MCC student to use 3D CAD training to build ships
Working with 3D computer-aided design and modeling technology fascinates Meridian Community College student Kevonte Henry.
He enjoys using CAD software to create a two-dimensional blueprint, a three-dimensional model or a map from a land survey to better visualize what an object, a building, or space will look like.
“The 3D CAD Engineering program has turned out to be even better than I thought it would be,” said Henry, who graduates from MCC this month. “I like designing things on the computer and I find it all interesting. I really love it.”
A native of Jacksonville, Fla., Henry moved to McComb when he was in the ninth grade. In 2015, he graduated from McComb High School. A year later, his mother, YuLunda Henry, passed away and he moved to Meridian to live with his godfather, Billy Hunter.
In August 2017, Henry enrolled in MCC using the Military Dependents Educational Assistance program. He started in the Computer Programming Technology program.
“Once I got into computer programming, I decided it really wasn’t what I wanted to do,” Henry said.
So, he continued taking classes as a university transfer student. Then in August 2018, he switched his major to 3D CAD Engineering Technology and discovered his calling.
The 3D CAD Engineering Technology program at MCC prepares students to enter the engineering, architectural and manufacturing fields said program Instructor Stuart Brown. Students in the program use the latest 3D CAD software to design 2D and 3D drawings, models and parts for industry.
Students receive hands-on experience with the latest versions of AutoCAD, Inventor, Inventor HSM and Revit, he added. Courses include a variety of projects in computer-aided design, mechanical design, architectural design and computer-aided manufacturing.
Brown said students have the opportunity to take the Autodesk Certified User exams in the leading-edge software AutoCAD, Inventor and Revit at the completion of the program.
Henry is graduating from the program with an associate degree in applied science. Students can also earn a one-year career certificate or a two-year technical diploma through the program. Students who complete the program find jobs in the architectural, mechanical and surveying fields as CAD and engineering technicians, Brown said. Others transfer to a university and continue their education.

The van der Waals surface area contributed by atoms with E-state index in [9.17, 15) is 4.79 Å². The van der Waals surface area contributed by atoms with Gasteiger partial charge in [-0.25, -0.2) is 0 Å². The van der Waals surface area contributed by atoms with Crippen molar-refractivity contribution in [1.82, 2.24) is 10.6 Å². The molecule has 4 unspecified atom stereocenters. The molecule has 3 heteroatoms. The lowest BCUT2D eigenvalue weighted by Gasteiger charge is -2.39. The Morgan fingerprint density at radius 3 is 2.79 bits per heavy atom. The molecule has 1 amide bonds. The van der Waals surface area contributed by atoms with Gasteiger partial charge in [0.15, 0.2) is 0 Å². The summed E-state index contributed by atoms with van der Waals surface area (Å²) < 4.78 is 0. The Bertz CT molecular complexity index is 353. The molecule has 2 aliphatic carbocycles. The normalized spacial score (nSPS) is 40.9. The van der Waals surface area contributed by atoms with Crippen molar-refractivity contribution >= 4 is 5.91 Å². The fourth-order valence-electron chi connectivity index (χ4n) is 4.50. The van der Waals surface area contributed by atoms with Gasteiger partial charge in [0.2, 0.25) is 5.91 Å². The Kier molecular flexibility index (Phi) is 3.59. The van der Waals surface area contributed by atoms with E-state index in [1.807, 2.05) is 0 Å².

Henry already has a job lined up as a designer with Huntington Ingalls Industries, the nation’s largest military shipbuilding company. He will be moving to Newport News, Va., where Ingalls is headquartered.
“I am looking forward to moving to Virginia and starting a new job as a designer, but I am a little nervous about starting over,” he said. Henry said his long-term goals are to get his career off the ground, then hopefully meet someone and begin a family.
“Then I want to live and enjoy life,” he said, especially after the experience of the past few months with the shutdown due to the coronavirus.
Henry said MCC has been good about helping students finish their classes online so they can graduate on time, even loaning him a computer so he could complete his assignments. He was a little disappointed about missing the hands-on projects in the last term since they were working with 3D printining.
“Some of the students needed computers to use at home,” Brown said. “MCC provided for the students and loaned computers to the CAD students that were unable to work from home. Without loaned computers, students would not have been able to finish their coursework by the end of the semester.
Brown said he knows Henry will find success in his life.
“It's been a great opportunity to teach and get to know Kevonte,” he said. “He always has a positive attitude and brings his own unique personality to everything he does. I'm so thankful to God that Kevonte has found a good job and I know he will do great things with his life.”